Hollywood would definitely embrace a Muslim ‘Cosby Show’ with one caveat: It would have to be really good. It’s the one factor that has linked shows about minorities like the ‘Cosby Show’ or even ‘Will & Grace.’ Currently, I believe Americans are open to any minority as long as the show speaks to universal human truths and makes them laugh,” said Muslim-American Hollywood television and movie producer Tariq Jalil, the executive producer of the comedy ‘Marmaduke.’ [Emphasis added.]

That’s true—as we discussed on January 3, neither the words nor the deeds of the American people indicate hostility toward American Muslims—and it’s nice to hear Jalil acknowledge what Couric didn’t, but that also undermines the alleged need for more Muslim programming in the first place.

Read the rest on NewsRealBlog.

New on NewsReal – "View" Lefties Can’t See Why Child Porn for Teens on MTV Might Be a Problem

My latest NewsRealBlog Post:

The smug certainty with which leftists insist that they’re better people than conservatives has always been an interesting phenomenon. We’re asked to believe that our opponents are more moral, more responsible, more enlightened, and more sensitive than we are one minute…and one of our betters turns around and asks what the big deal is about some outrageous case of moral degeneracy the next.

Such is the case of the latest pontifications from The View co-host Joy Behar. In a discussion of Skins, the new MTV show which might have broken child pornography laws by filming actors as young as 15 performing explicit simulated sexual acts, Behar suggested that the only reason people are getting worked up is because of the channel it’s on:

“I think it’s because it’s MTV, because on HBO as you pointed out, I believe ‘Oz’ was on there and they’re all doing some crazy stuff … and ‘Sex in the City’ was on HBO,” Behar said. “What’s the difference if you’re watching all these grown-ups talking about all of these — anal sex, etc., or young people? What’s the difference?”

Correct me if I’m wrong, but I’m pretty sure laws against producing child pornography don’t say, “nobody can do this except for HBO.”
Whoopi Goldberg dismissed concern as a mere construct of America’s more Puritan sensibilities:

[T]he English have a whole different relationship to how young people are dealt with. I mean, that’s just the way it is. It is a different thing and sex does not have the same bizarre-ness that it carries in the U.S.

America must be weird for having a problem with this; English standards couldn’t possibly be wrong! Gotta love cultural relativism.

Barbara Walters, however, managed to explain the difference to her colleague:

“There’s two differences,” Walters said. “One – it’s targeting kids. It’s a huge difference. And the other is that they’re also saying is it is underage kids that are doing this.”

Walters is right as far as she goes, but she doesn’t go nearly far enough. The main answer is that the controversy isn’t merely about minors “talking about” sex. It’s about minors performing suggested sex acts on screen. Does Behar have any conception of why child pornography is illegal? (I’d do more research into whether or not she’s opined on the issue in the past, but the prospect of Googling a combination of the terms “joy behar” and “porn” is too terrifying to contemplate.)

Read the rest on NewsRealBlog.

New on NewsReal – The Top 8 Most Conservative Episodes of "The Twilight Zone"

My latest NewsRealBlog post:

There is a fifth dimension beyond that which is known to man. It is a dimension as vast as space and as timeless as infinity. It is the middle ground between light and shadow, between science and superstition, and it lies between the pit of man’s fears and the summit of his knowledge. This is the dimension of imagination. It is an area which we call the Twilight Zone.


The Twilight Zone, Rod Serling’s classic series of strange and supernatural tales, is fondly remembered for living dolls, ghostly stalkers, and memorable aliens, but much of its success and staying power is owed to the profound messages at the heart of many of its episodes. Some stories—like the classic “Will the Real Martian Please Stand Up?”—are pure escapist fun, but in keeping with a long-running tradition in science fiction, many use fantastical elements and premises to grapple with fundamental questions of morality, justice, and human nature.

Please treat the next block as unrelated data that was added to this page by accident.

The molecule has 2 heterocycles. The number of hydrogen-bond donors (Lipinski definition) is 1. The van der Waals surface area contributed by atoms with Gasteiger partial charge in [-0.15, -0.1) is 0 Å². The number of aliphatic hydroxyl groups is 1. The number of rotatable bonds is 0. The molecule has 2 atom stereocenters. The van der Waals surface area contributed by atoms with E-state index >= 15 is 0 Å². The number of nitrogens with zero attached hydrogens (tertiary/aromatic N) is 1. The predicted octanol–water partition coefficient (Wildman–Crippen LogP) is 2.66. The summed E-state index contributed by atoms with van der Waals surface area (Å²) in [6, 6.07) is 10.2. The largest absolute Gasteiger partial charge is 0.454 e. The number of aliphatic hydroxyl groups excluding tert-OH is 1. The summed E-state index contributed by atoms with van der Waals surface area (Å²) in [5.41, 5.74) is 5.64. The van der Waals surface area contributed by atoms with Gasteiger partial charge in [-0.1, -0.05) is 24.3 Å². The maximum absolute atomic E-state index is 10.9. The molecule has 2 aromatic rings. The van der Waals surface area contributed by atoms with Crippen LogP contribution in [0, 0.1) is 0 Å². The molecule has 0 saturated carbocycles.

And unlike the genre’s more contemporary offerings, the seriousness and care with which The Twilight Zone’s writers approached the subject matter leads, more often than not, to valuable lessons that all Americans can embrace. While not all of the following examples are strictly political in nature, they all complement or reinforce bedrock conservative philosophy, while undermining the psychological underpinnings of the Left.

(Spoiler Alert: the following pages will include discussion of the episode’s twist endings. Consider yourself warned.)

There’s a signpost up ahead. Next stop…

8.) “The Masks”
A wealthy, dying old man (Robert Keith) invites his money-grubbing children and grandchildren to celebrate one last Mardi Gras in an odd way: by wearing ghoulish masks until midnight, each a reflection of the wearer’s character flaws: cowardice, greed, vanity, and cruelty. They reluctantly agree, since Grandfather has made cooperation a prerequisite of his will. But even for a fortune, his self-absorbed family can’t resist complaining about the indignity of it all, and with his dying words, he bluntly explains the purpose:

Because you’re cruel and miserable people! Because none of you RESPOND to love! Emily responds only to what her petty hungers dictate, a prime example of this being her marriage to Wilfred… a marriage which broke her dear late mother’s heart, in every sense! Wilfred responds only to things that have weight and mass and gaugeable value! He MEASURES novels, he doesn’t experience them! He JUDGES artwork, he doesn’t seek out its beauty or its meaning! And Paula lives in a mirror; the world is nothing more to her than a reflection of herself. And her brother… Humanity to him is a small animal, caught in a trap, waiting to be tormented! His pleasure is the giving of pain, and from this he receives the same sense of fulfillment most people get from a kiss or an embrace! You’re CARICATURES, ALL of you! Even without your masks, you’re CARICATURES!

Once the clock strikes midnight and Grandfather’s drawn his last breath, the children can barely contain their excitement at the thought of their new riches. But to their horror, they discover their masks have twisted their real faces to reflect the ugliness of their souls.

Bad apples are one thing. Every movement has them. But when one surveys the Democrat Party, the mainstream media, and the academic world, it’s striking to note the viciousness, dishonesty, and opportunism that is not only tolerated, but rewarded by the Left. It makes you wonder what Michael Moore, William Ayers, or Keith Olbermann’s masks would look like…and it cautions conservatives to keep their own hearts pure.

Read the rest on NewsRealBlog.